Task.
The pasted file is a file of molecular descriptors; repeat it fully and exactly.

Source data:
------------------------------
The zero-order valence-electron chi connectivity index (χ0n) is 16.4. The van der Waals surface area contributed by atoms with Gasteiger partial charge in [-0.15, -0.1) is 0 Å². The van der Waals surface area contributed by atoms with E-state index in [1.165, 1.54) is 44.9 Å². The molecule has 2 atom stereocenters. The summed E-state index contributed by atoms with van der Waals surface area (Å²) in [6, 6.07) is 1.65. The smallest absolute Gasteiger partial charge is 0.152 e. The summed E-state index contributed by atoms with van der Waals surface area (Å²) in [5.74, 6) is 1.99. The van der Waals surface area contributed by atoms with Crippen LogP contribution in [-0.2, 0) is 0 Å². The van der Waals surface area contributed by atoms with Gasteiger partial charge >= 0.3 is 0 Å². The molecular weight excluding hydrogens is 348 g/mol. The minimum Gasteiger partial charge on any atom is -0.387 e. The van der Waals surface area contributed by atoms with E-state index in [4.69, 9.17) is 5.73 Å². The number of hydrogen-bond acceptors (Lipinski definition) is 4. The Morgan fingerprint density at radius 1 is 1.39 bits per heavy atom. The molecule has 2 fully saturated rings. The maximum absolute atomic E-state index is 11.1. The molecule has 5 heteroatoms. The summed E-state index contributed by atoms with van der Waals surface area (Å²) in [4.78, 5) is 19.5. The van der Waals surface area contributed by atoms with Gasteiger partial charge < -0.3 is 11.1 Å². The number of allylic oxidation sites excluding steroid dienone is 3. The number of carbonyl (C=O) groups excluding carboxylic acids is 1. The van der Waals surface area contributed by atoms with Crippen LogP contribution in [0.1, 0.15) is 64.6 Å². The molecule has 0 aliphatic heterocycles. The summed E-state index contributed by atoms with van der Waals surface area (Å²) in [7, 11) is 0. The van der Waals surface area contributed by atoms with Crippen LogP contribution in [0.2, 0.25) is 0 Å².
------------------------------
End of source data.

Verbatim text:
The zero-order valence-electron chi connectivity index (χ0n) is 16.4. The van der Waals surface area contributed by atoms with Gasteiger partial charge in [-0.15, -0.1) is 0 Å². The van der Waals surface area contributed by atoms with E-state index in [1.165, 1.54) is 44.9 Å². The molecule has 2 atom stereocenters. The summed E-state index contributed by atoms with van der Waals surface area (Å²) in [6, 6.07) is 1.65. The smallest absolute Gasteiger partial charge is 0.152 e. The summed E-state index contributed by atoms with van der Waals surface area (Å²) in [5.74, 6) is 1.99. The van der Waals surface area contributed by atoms with Crippen LogP contribution in [-0.2, 0) is 0 Å². The van der Waals surface area contributed by atoms with Gasteiger partial charge >= 0.3 is 0 Å². The molecular weight excluding hydrogens is 348 g/mol. The minimum Gasteiger partial charge on any atom is -0.387 e. The van der Waals surface area contributed by atoms with E-state index in [4.69, 9.17) is 5.73 Å². The number of hydrogen-bond acceptors (Lipinski definition) is 4. The Morgan fingerprint density at radius 1 is 1.39 bits per heavy atom. The molecule has 2 fully saturated rings. The maximum absolute atomic E-state index is 11.1. The molecule has 5 heteroatoms. The summed E-state index contributed by atoms with van der Waals surface area (Å²) in [4.78, 5) is 19.5. The van der Waals surface area contributed by atoms with Gasteiger partial charge < -0.3 is 11.1 Å². The number of allylic oxidation sites excluding steroid dienone is 3. The number of carbonyl (C=O) groups excluding carboxylic acids is 1. The van der Waals surface area contributed by atoms with Crippen LogP contribution in [0.1, 0.15) is 64.6 Å². The molecule has 0 aliphatic heterocycles. The summed E-state index contributed by atoms with van der Waals surface area (Å²) in [7, 11) is 0. The van der Waals surface area contributed by atoms with Crippen LogP contribution in [0.2, 0.25) is 0 Å².